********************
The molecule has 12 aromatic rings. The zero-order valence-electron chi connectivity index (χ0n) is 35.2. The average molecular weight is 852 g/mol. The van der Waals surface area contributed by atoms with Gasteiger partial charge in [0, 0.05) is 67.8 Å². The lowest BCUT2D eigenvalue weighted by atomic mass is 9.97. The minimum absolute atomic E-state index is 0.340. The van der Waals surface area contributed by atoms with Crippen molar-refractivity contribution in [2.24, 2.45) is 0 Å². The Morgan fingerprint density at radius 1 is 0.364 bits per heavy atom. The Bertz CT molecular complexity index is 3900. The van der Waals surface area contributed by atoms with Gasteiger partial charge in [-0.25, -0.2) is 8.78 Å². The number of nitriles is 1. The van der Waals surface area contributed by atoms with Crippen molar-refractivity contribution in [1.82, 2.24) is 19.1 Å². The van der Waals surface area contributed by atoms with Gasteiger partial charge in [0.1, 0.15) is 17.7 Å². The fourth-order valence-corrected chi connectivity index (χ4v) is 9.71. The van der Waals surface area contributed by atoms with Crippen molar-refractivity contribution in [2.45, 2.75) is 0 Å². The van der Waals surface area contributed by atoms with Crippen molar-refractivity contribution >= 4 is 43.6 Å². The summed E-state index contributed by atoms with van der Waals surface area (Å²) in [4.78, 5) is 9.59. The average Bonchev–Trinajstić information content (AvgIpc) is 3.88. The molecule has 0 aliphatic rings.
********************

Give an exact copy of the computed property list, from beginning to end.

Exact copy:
The molecule has 12 aromatic rings. The zero-order valence-electron chi connectivity index (χ0n) is 35.2. The average molecular weight is 852 g/mol. The van der Waals surface area contributed by atoms with Gasteiger partial charge in [0, 0.05) is 67.8 Å². The lowest BCUT2D eigenvalue weighted by atomic mass is 9.97. The minimum absolute atomic E-state index is 0.340. The van der Waals surface area contributed by atoms with Crippen molar-refractivity contribution in [2.24, 2.45) is 0 Å². The Morgan fingerprint density at radius 1 is 0.364 bits per heavy atom. The Bertz CT molecular complexity index is 3900. The van der Waals surface area contributed by atoms with Gasteiger partial charge in [-0.25, -0.2) is 8.78 Å². The number of nitriles is 1. The van der Waals surface area contributed by atoms with Crippen molar-refractivity contribution in [1.82, 2.24) is 19.1 Å². The van der Waals surface area contributed by atoms with Gasteiger partial charge in [0.1, 0.15) is 17.7 Å². The fourth-order valence-corrected chi connectivity index (χ4v) is 9.71. The van der Waals surface area contributed by atoms with Crippen molar-refractivity contribution in [2.45, 2.75) is 0 Å². The van der Waals surface area contributed by atoms with Crippen molar-refractivity contribution >= 4 is 43.6 Å². The summed E-state index contributed by atoms with van der Waals surface area (Å²) in [4.78, 5) is 9.59. The average Bonchev–Trinajstić information content (AvgIpc) is 3.88. The molecule has 0 aliphatic rings.